Reprinted from www.unz.com
1 Investors are cashing in and heading for the exits
According to Bloomberg News: "Investors made their biggest dash for cash in history" in the last week. "They channeled $137 billion into cash-like assets and a record $14 billion into government bonds in the five days through March 11"..(while) money managers are liquidating en masse." ("Investors Liquidate Everything in Record $137 Billion Cash Haul", Bloomberg)
Why are investors exiting the market?
Because the psychology that drives business investment ("animal spirits") has been dramatically impacted by the coronavirus. Expectations for future prosperity have been dampened by the fog of uncertainty. When uncertainty prevails, confidence wanes and investors cash in and get out. Coronavirus is fiendishly designed to push stocks and bonds lower in response to the staggering deluge of bad news.
2-Stocks have been walloped, but consumer confidence is just now starting to drop
According to the University of Michigan, consumer sentiment fell from 101.0 to 95.9 in February. These calculations were made before the "Thursday's stock-market plunge - the worst since 1987 - and the rapid shutdown of university campuses, public schools, major sports and entertainment venues over the last 24 hours". the data suggest that additional declines in confidence are still likely to occur as the spread of the virus continues to accelerate." (Bloomberg)
Stocks will undoubtedly reflect investor pessimism in the months ahead, pushing prices lower while the virus spreads.
3- The Fed's $1.5 trillion liquidity announcement triggered an impressive 2,000 point rally, but the policy badly misfired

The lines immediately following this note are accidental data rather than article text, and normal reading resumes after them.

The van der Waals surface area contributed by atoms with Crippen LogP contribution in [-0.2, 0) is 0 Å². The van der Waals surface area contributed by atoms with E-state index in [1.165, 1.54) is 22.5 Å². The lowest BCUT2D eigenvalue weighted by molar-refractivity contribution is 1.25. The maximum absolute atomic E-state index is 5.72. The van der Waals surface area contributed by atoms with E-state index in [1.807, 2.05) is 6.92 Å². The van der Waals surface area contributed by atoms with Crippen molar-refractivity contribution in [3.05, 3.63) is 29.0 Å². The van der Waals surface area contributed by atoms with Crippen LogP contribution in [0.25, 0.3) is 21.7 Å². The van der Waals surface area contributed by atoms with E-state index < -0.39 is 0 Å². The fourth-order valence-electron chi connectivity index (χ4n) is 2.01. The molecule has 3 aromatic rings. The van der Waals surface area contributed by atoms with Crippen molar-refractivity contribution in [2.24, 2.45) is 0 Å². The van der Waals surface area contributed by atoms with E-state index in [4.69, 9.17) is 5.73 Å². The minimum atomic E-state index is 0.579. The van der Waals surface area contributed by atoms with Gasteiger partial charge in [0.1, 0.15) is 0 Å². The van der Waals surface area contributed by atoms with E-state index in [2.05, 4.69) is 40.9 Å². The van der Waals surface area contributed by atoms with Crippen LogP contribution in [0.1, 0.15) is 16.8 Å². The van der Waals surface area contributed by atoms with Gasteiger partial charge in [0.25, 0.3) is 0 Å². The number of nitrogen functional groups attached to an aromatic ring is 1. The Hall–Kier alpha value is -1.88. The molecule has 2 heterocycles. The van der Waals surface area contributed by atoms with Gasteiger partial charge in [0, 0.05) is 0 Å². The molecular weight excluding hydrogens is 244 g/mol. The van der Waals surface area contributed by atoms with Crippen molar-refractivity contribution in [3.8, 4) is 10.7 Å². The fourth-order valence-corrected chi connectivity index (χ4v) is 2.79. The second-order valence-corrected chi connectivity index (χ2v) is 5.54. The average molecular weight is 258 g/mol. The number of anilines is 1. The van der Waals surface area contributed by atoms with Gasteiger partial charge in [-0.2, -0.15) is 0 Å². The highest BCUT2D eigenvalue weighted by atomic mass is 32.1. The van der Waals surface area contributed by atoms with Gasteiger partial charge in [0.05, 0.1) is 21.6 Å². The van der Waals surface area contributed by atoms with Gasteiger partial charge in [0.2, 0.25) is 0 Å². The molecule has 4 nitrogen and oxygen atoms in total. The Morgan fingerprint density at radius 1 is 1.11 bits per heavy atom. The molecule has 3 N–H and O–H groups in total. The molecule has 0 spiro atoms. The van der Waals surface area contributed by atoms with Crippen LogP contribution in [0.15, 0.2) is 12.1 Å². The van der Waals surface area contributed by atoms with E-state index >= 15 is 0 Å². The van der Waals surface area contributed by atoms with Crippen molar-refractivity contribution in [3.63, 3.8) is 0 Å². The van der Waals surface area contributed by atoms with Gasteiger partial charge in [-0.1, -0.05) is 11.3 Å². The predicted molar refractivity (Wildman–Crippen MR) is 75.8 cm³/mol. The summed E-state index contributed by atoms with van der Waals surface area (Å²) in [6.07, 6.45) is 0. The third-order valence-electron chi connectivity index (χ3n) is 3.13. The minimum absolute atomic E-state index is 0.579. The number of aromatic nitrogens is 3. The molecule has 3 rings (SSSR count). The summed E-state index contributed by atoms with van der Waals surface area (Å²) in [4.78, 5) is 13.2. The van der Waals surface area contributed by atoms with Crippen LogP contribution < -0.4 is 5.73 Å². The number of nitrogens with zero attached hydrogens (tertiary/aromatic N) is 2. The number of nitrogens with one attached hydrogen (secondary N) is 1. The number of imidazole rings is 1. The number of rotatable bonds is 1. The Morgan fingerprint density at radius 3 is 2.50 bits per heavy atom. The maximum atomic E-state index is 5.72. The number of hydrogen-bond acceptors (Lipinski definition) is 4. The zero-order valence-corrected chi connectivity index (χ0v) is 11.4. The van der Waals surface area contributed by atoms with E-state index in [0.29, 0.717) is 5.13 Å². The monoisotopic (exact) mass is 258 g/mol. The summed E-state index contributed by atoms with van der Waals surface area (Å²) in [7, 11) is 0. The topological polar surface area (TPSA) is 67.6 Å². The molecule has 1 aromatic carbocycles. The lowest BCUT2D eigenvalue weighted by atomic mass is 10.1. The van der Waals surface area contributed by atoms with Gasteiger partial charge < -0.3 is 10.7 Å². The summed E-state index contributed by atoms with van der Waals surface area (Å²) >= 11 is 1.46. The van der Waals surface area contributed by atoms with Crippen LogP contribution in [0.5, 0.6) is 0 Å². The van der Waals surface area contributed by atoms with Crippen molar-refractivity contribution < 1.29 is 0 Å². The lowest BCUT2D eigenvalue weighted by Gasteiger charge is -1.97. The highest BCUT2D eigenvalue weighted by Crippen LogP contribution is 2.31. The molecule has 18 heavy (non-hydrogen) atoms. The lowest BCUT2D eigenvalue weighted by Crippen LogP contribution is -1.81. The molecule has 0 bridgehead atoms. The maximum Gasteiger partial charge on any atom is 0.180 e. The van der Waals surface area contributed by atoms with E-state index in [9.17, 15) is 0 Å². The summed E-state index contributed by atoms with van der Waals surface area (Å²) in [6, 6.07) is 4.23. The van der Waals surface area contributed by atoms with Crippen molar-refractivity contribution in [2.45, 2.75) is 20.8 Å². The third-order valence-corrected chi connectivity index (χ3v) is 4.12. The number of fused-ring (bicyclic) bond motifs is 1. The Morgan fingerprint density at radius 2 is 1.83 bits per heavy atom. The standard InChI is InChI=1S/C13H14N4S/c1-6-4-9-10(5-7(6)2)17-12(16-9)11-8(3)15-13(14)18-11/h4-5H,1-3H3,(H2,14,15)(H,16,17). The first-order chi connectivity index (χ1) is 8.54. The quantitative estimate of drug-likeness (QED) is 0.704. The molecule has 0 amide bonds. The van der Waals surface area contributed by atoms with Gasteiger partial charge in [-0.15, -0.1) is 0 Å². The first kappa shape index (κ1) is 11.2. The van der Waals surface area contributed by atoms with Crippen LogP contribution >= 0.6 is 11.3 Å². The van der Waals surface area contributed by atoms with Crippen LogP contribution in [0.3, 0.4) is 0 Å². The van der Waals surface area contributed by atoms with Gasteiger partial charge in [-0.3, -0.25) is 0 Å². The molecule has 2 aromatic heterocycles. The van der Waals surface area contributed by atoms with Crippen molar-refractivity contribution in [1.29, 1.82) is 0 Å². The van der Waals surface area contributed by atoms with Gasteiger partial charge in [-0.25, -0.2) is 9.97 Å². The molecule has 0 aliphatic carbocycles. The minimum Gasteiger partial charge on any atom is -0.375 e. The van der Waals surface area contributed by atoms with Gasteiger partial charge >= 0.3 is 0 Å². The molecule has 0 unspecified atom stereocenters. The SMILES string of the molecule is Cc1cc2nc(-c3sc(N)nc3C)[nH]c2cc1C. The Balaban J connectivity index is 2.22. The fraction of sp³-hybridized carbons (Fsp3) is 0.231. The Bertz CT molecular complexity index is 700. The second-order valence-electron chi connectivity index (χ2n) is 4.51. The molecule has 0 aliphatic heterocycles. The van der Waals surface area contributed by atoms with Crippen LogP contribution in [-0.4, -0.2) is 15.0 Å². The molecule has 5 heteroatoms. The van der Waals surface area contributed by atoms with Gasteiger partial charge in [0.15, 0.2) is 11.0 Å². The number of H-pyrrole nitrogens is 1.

On Thursday, the Fed announced that it would provide more than $1.5 trillion in short-term loans to repo market traders. Fed chairman Powell believed that this would ease tighter lending conditions in a market that is a critical part of the system's financial plumbing. Surprisingly, the demand for these short-term loans was weak and the Fed only provided a meager $119 billion. In short, the Fed did not accurately identify the source of the problem which obviously lies elsewhere.
In order to conceal its mistake, the Fed launched another round of Quantitative Easing on Friday. According to the Wall Street Journal: "The Fed announced Friday morning that it would purchase later in the day roughly half of some $80 billion in Treasury securities that it had said Thursday would be purchased over the next month." (Wall Street Journal)
In other words, the Fed fired its $1.5 trillion policy bazooka at the repo market and missed the target entirely. The next day, the Fed resumed its QE money printing operation and investors piled back into stocks. This hit-or-miss approach shows that the Fed does not completely understand the issue it is dealing with.
4-The real economy was weak even before stocks started crashing
This is an excerpt from an article at Marketwatch by economist Stephen Roach: "The problem also lies in weak real economies that are far too close to their stall speed. The International Monetary Fund recently lowered its estimate for world GDP growth in 2019 to 3% -midway between the 40-year trend of 3.5% and the 2.5% threshold commonly associated with global recessions.
As the year comes to a close, real GDP growth in the US is tracking below 2%, and the 2020 growth forecasts for the eurozone and Japan are less than 1%. In other words, the major developed economies are not only flirting with overvalued financial markets DJIA, +9.36% and still relying on a failed monetary-policy strategy, but they are also lacking a growth cushion just when they may need it most. In such a vulnerable world, it would not take much to spark the crisis of 2020." (Marketwatch)